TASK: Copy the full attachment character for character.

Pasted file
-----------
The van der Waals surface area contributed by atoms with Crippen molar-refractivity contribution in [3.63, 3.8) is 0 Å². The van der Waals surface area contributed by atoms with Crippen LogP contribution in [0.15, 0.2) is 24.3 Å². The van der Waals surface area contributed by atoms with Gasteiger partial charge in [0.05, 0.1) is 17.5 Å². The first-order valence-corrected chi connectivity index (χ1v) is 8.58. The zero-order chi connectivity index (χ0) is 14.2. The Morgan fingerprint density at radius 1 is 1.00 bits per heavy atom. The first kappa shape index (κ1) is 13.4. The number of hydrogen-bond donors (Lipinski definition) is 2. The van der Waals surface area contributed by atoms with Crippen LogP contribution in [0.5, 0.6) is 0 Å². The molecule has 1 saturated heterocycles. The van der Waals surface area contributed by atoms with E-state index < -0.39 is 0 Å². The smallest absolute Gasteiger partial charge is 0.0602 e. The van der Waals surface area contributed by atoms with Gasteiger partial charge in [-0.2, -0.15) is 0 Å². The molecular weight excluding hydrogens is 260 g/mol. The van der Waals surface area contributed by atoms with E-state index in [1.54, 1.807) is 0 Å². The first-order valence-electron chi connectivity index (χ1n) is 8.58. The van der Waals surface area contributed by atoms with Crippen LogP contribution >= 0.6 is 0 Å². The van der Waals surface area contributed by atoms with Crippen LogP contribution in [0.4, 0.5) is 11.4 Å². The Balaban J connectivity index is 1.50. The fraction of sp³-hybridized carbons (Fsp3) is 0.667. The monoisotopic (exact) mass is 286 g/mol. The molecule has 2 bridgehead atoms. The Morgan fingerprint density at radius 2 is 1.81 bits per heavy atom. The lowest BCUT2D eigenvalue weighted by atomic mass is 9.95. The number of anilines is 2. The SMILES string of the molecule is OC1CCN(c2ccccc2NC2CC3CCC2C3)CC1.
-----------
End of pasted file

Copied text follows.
The van der Waals surface area contributed by atoms with Crippen molar-refractivity contribution in [3.63, 3.8) is 0 Å². The van der Waals surface area contributed by atoms with Crippen LogP contribution in [0.15, 0.2) is 24.3 Å². The van der Waals surface area contributed by atoms with Gasteiger partial charge in [0.05, 0.1) is 17.5 Å². The first-order valence-corrected chi connectivity index (χ1v) is 8.58. The zero-order chi connectivity index (χ0) is 14.2. The Morgan fingerprint density at radius 1 is 1.00 bits per heavy atom. The first kappa shape index (κ1) is 13.4. The number of hydrogen-bond donors (Lipinski definition) is 2. The van der Waals surface area contributed by atoms with Crippen LogP contribution in [0.5, 0.6) is 0 Å². The molecule has 1 saturated heterocycles. The van der Waals surface area contributed by atoms with E-state index < -0.39 is 0 Å². The smallest absolute Gasteiger partial charge is 0.0602 e. The van der Waals surface area contributed by atoms with Gasteiger partial charge in [-0.2, -0.15) is 0 Å². The molecular weight excluding hydrogens is 260 g/mol. The van der Waals surface area contributed by atoms with E-state index in [1.54, 1.807) is 0 Å². The first-order valence-electron chi connectivity index (χ1n) is 8.58. The van der Waals surface area contributed by atoms with Crippen LogP contribution >= 0.6 is 0 Å². The van der Waals surface area contributed by atoms with Crippen LogP contribution in [0.4, 0.5) is 11.4 Å². The Balaban J connectivity index is 1.50. The fraction of sp³-hybridized carbons (Fsp3) is 0.667. The monoisotopic (exact) mass is 286 g/mol. The molecule has 2 bridgehead atoms. The Morgan fingerprint density at radius 2 is 1.81 bits per heavy atom. The lowest BCUT2D eigenvalue weighted by atomic mass is 9.95. The number of anilines is 2. The SMILES string of the molecule is OC1CCN(c2ccccc2NC2CC3CCC2C3)CC1.